Findings show that people’s eye movements reveal whether they are sociable, conscientious or curious, with the algorithm software reliably recognising four of the Big Five personality traits: neuroticism, extroversion, agreeableness, and conscientiousness.

Credit:  University of South Australia

Researchers tracked the eye movements of 42 participants as they undertook everyday tasks around a university campus, and subsequently assessed their personality traits using well-established questionnaires.

UniSA’s Dr Tobias Loetscher says the study provides new links between previously under-investigated eye movements and personality traits and delivers important insights for emerging fields of social signal processing and social robotics.

“There’s certainly the potential for these findings to improve human-machine interactions,” Dr Loetscher says.

“People are always looking for improved, personalised services. However, today’s robots and computers are not socially aware, so they cannot adapt to non-verbal cues.

“This research provides opportunities to develop robots and computers so that they can become more natural, and better at interpreting human social signals.”

Dr Loetscher says the findings also provide an important bridge between tightly controlled laboratory studies and the study of natural eye movements in real-world environments.

“This research has tracked and measured the visual behaviour of people going about their everyday tasks, providing more natural responses than if they were in a lab.

“And thanks to our machine-learning approach, we not only validate the role of personality in explaining eye movement in everyday life, but also reveal new eye movement characteristics as predictors of personality traits.”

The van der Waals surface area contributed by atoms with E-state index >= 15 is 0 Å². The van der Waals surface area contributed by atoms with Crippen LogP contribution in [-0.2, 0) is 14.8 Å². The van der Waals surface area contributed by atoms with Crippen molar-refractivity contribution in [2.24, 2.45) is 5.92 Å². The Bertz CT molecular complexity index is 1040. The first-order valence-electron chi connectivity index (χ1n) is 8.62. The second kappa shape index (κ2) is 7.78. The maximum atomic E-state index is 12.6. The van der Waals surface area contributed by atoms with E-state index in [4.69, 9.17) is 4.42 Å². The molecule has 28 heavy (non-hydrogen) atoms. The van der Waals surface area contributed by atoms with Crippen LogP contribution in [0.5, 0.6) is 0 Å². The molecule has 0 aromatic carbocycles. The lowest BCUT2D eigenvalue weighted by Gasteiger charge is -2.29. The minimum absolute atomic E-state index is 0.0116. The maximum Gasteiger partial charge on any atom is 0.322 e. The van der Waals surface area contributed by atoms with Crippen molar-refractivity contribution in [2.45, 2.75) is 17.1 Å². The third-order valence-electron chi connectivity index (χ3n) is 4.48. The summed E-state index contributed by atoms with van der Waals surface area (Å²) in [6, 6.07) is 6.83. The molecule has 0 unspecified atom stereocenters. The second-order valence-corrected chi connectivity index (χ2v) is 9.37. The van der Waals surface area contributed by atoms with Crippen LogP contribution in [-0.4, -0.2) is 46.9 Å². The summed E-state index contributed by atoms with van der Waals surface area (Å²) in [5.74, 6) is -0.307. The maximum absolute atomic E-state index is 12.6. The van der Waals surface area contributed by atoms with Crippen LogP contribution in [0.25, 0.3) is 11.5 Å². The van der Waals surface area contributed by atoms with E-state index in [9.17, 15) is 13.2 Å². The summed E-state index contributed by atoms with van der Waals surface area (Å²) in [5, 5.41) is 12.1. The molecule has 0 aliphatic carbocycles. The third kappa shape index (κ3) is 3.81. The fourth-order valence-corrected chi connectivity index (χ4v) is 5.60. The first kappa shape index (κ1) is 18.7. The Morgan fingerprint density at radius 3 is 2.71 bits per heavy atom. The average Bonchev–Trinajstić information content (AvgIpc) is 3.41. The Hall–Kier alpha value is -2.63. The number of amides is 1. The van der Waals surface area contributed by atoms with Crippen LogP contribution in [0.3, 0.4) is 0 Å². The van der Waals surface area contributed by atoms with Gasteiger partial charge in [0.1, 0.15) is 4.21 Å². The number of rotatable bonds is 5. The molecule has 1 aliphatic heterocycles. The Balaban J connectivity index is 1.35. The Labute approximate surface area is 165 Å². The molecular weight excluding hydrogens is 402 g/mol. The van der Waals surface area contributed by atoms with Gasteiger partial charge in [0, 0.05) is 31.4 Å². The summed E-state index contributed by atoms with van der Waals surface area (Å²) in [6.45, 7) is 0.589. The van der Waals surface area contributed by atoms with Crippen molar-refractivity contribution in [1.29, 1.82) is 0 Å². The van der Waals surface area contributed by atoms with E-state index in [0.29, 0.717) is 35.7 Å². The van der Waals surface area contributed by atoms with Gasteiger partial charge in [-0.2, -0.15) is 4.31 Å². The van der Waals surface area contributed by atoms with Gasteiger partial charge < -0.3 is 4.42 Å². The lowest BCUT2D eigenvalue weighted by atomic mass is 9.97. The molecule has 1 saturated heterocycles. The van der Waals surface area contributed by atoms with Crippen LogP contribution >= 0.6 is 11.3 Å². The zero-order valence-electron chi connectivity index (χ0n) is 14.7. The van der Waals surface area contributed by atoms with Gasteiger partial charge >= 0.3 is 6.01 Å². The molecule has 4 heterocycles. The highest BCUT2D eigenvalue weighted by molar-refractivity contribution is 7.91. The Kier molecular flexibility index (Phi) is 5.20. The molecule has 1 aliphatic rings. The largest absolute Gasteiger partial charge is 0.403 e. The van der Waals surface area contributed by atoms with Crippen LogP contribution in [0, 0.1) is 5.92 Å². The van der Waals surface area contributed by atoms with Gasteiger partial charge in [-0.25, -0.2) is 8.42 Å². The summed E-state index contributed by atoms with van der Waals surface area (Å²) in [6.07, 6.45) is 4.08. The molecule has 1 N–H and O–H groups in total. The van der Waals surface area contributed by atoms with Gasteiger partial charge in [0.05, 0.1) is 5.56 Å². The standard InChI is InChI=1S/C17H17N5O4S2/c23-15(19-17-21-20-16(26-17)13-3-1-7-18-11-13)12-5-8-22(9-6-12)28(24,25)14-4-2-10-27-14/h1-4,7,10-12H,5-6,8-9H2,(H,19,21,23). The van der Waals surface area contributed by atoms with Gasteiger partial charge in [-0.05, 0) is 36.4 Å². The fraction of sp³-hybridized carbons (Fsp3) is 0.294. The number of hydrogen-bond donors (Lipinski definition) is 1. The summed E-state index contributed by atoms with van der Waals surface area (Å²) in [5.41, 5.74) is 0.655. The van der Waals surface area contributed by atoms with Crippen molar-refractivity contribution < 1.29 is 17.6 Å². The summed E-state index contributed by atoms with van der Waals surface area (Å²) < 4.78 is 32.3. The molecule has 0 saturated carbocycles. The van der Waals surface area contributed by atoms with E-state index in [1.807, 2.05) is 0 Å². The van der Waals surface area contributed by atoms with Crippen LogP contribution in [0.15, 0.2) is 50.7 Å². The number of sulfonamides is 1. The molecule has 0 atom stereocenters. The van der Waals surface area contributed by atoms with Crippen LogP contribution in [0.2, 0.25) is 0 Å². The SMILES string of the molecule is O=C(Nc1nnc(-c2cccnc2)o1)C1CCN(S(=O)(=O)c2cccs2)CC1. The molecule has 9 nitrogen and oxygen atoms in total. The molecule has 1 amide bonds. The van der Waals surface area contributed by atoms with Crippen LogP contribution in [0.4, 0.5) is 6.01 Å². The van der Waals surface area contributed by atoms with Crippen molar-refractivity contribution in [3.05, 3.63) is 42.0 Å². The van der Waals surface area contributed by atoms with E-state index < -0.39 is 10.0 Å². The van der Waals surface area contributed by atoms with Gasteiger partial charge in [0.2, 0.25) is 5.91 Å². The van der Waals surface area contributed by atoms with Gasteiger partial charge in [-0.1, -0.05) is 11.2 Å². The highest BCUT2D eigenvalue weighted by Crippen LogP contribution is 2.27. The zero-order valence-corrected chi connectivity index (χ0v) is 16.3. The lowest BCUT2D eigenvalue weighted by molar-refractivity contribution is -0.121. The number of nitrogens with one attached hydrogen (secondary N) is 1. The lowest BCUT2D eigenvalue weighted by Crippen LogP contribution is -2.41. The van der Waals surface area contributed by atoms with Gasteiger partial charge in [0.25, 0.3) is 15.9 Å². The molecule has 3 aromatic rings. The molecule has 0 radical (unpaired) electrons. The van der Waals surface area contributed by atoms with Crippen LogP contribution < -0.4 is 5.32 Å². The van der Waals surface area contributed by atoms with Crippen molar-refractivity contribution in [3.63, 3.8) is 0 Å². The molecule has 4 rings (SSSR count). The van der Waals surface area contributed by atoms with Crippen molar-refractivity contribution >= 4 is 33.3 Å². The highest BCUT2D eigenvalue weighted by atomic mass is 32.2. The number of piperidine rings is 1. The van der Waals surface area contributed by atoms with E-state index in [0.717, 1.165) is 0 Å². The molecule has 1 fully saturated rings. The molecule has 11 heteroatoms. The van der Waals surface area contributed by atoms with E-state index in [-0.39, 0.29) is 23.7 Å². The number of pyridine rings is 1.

Contacts and sources:\
Dr Tobias Loetscher / Annabel Mansfield
University of South Australia


Citation: Eye Movements During Everyday Behavior Predict Personality Traits
Sabrina Hoppe, Tobias Loetscher, Stephanie A. Morey, Andreas Bulling.. Frontiers in Human Neuroscience, 2018; 12 DOI: 10.3389/fnhum.2018.00105

Never-Before-Seen Matter Around Black Hole Revealed

The black hole in Cygnus X-1 is one of the brightest sources of X-rays in the sky. The light near the black hole comes from matter siphoned off its companion star. 
Image: NASA, ESA, Martin Kornmesser

In an international collaboration between Japan and Sweden, scientists clarified how gravity affects the shape of matter near the black hole in binary system Cygnus X-1. Their findings, which were published in Nature Astronomy this month, may help scientists further understand the physics of strong gravity and the evolution of black holes and galaxies.

Near the center of the constellation of Cygnus is a star orbiting the first black hole discovered in the universe. Together, they form a binary system known as Cygnus X-1. This black hole is also one of the brightest sources of X-rays in the sky. However, the geometry of matter that gives rise to this light was uncertain. The research team revealed this information from a new technique called X-ray polarimetry.

Taking a picture of a black hole is not easy. For one thing, it is not yet possible to observe a black hole because light cannot escape it. Rather, instead of observing the black hole itself, scientists can observe light coming from matter close to the black hole. In the case of Cygnus X-1, this matter comes from the star that closely orbits the black hole.


Polarization filters light so that it vibrates in one direction.

Image: Masako Hayashi, CORE-U, Hiroshima University

Most light that we see, like from the sun, vibrates in many directions. Polarization filters light so that it vibrates in one direction. It is how snow goggles with polarized lenses let skiers see more easily where they are going down the mountain – they work because the filter cuts light reflecting off of the snow.

“It’s the same situation with hard X-rays around a black hole,” Hiroshima University Assistant Professor and study coauthor Hiromitsu Takahashi said. “However, hard X-rays and gamma rays coming from near the black hole penetrate this filter. There are no such ‘goggles’ for these rays, so we need another special kind of treatment to direct and measure this scattering of light.”